NATIONAL BUREAU OF ECONOMIC RESEARCH
NATIONAL BUREAU OF ECONOMIC RESEARCH

Can Cheap Credit Explain the Housing Boom?

Edward L. Glaeser, Joshua D. Gottlieb, Joseph Gyourko

NBER Working Paper No. 16230
Issued in July 2010
NBER Program(s):   EFG

Between 1996 and 2006, real housing prices rose by 53 percent according to the Federal Housing Finance Agency price index. One explanation of this boom is that it was caused by easy credit in the form of low real interest rates, high loan-to-value levels and permissive mortgage approvals. We revisit the standard user cost model of housing prices and conclude that the predicted impact of interest rates on prices is much lower once the model is generalized to include mean-reverting interest rates, mobility, prepayment, elastic housing supply, and credit-constrained home buyers. The modest predicted impact of interest rates on prices is in line with empirical estimates, and it suggests that lower real rates can explain only one-fifth of the rise in prices from 1996 to 2006. We also find no convincing evidence that changes in approval rates or loan-to-value levels can explain the bulk of the changes in house prices, but definitive judgments on those mechanisms cannot be made without better corrections for the endogeneity of borrowers’ decisions to apply for mortgages.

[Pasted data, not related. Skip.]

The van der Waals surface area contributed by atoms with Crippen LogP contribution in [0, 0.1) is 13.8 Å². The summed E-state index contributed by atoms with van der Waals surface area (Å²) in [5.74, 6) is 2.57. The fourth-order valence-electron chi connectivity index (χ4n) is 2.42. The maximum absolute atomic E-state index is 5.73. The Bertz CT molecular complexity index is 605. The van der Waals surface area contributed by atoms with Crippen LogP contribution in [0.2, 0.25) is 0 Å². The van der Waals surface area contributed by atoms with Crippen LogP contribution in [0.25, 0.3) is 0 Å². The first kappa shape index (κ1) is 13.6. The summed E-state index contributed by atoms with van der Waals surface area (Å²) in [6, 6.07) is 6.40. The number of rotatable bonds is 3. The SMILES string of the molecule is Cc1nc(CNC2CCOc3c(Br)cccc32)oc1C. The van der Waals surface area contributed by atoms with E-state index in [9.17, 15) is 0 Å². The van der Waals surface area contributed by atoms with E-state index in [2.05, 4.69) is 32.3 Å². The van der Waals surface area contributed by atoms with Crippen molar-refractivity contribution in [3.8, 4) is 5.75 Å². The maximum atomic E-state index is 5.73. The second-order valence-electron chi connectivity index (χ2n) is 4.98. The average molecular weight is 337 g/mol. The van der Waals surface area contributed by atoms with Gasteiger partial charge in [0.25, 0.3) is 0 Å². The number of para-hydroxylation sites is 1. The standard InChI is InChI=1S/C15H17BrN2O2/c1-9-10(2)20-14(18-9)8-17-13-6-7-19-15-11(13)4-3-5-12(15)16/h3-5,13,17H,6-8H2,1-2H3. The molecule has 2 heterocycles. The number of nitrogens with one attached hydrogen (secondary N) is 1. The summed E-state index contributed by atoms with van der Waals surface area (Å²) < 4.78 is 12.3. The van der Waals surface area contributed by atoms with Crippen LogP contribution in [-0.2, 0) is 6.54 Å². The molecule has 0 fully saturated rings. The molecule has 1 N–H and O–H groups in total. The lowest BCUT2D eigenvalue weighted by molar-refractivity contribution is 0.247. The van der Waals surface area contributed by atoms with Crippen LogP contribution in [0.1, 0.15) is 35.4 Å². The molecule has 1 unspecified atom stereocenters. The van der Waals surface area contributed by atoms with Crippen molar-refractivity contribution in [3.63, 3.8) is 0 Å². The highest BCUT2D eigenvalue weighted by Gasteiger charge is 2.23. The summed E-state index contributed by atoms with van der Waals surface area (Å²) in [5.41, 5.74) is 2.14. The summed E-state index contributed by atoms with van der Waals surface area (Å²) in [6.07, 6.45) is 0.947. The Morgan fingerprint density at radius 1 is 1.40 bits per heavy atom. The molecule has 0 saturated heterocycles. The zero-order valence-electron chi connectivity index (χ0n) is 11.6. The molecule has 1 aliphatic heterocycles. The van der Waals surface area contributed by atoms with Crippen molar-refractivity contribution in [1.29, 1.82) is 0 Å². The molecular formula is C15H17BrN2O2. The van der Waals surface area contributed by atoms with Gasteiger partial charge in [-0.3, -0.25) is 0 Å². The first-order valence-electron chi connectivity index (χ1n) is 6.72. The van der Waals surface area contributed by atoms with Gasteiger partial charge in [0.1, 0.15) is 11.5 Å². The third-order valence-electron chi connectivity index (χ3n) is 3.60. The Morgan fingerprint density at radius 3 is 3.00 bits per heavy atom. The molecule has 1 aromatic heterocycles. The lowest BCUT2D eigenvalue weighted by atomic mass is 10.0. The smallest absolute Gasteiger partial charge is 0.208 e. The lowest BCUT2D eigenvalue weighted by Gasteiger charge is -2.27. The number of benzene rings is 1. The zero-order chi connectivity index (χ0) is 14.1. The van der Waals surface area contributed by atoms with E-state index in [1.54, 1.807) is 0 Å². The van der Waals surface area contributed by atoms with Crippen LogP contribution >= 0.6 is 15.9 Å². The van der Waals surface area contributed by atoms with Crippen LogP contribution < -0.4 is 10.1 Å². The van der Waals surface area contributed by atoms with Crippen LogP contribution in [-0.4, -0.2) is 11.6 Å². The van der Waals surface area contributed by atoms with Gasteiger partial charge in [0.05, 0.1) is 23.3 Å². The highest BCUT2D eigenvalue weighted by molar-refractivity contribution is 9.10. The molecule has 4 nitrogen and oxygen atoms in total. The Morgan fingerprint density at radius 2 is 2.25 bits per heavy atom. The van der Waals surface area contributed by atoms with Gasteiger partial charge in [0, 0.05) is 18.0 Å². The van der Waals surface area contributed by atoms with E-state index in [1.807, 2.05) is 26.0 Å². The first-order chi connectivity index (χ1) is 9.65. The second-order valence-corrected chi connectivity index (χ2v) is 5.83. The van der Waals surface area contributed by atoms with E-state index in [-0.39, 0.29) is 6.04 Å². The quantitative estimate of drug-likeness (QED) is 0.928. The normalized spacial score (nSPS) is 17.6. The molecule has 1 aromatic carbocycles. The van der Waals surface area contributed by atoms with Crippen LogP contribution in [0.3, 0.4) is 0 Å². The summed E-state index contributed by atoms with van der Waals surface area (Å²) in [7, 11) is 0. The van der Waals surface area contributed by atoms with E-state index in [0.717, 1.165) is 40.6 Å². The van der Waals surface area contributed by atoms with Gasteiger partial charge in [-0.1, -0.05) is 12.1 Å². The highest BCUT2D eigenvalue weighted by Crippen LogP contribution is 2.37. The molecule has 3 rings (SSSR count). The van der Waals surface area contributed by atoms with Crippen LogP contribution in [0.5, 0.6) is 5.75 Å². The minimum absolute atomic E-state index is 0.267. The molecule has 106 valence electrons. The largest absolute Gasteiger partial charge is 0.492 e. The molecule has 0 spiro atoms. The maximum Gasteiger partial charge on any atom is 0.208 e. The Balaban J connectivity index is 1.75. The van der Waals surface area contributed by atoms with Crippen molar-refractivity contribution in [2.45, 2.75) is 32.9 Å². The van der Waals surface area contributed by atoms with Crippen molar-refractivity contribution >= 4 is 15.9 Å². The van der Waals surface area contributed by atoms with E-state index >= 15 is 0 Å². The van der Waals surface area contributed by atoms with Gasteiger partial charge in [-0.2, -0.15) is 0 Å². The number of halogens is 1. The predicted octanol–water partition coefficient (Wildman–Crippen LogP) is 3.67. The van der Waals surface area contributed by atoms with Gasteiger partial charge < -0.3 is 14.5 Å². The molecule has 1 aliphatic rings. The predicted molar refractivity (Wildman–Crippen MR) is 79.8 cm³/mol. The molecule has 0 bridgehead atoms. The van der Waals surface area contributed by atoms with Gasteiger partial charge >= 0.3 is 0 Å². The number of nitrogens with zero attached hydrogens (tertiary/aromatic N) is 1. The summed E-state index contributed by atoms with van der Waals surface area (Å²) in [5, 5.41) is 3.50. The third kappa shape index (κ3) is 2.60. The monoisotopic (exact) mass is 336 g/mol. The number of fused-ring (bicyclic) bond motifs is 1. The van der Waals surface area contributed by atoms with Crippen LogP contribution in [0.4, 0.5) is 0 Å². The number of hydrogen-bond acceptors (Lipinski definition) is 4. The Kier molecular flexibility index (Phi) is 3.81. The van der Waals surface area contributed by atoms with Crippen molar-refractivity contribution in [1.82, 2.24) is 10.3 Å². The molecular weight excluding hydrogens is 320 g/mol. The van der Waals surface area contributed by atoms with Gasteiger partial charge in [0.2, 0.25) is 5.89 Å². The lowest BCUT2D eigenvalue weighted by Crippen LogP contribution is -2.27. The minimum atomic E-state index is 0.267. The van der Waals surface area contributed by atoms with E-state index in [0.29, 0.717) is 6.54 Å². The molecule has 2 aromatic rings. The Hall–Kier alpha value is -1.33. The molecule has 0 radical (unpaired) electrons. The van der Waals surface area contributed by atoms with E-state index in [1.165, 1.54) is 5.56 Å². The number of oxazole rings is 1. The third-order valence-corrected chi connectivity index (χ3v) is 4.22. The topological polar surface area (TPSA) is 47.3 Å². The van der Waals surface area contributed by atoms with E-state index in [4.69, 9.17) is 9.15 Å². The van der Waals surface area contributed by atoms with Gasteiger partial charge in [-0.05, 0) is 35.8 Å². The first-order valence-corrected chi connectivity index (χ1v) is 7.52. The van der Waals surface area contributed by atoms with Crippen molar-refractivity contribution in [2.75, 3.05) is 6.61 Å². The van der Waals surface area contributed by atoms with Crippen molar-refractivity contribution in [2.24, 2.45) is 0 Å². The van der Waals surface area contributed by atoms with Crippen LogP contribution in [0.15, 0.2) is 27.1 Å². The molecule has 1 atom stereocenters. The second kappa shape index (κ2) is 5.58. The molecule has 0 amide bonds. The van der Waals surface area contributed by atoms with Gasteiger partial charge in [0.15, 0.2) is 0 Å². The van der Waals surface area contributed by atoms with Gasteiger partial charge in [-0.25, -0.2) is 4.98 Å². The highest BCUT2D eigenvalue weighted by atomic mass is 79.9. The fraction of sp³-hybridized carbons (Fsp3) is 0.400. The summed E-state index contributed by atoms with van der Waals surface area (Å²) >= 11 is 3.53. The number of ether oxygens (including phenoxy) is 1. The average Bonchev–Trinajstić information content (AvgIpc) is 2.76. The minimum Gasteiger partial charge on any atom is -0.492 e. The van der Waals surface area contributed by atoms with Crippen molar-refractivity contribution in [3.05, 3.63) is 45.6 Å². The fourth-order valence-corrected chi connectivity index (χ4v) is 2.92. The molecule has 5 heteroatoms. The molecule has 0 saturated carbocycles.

download in pdf format
   (443 K)

email paper

This paper is available as PDF (443 K) or via email.

Machine-readable bibliographic record - MARC, RIS, BibTeX

Document Object Identifier (DOI): 10.3386/w16230

Published: Can Cheap Credit Explain the Housing Boom?, Edward L. Glaeser, Joshua D. Gottlieb, Joseph Gyourko. in Housing and the Financial Crisis, Glaeser and Sinai. 2013

Users who downloaded this paper also downloaded these:
Himmelberg, Mayer, and Sinai w11643 Assessing High House Prices: Bubbles, Fundamentals, and Misperceptions
Burnside, Eichenbaum, and Rebelo w16734 Understanding Booms and Busts in Housing Markets
Glaeser, Gottlieb, and Gyourko Can Cheap Credit Explain the Housing Boom?
Wu, Gyourko, and Deng w16189 Evaluating Conditions in Major Chinese Housing Markets
Glaeser, Gyourko, and Saiz w14193 Housing Supply and Housing Bubbles
 
Publications
Activities
Meetings
NBER Videos
Data
People
About

Support
National Bureau of Economic Research, 1050 Massachusetts Ave., Cambridge, MA 02138; 617-868-3900; email: info@nber.org

Contact Us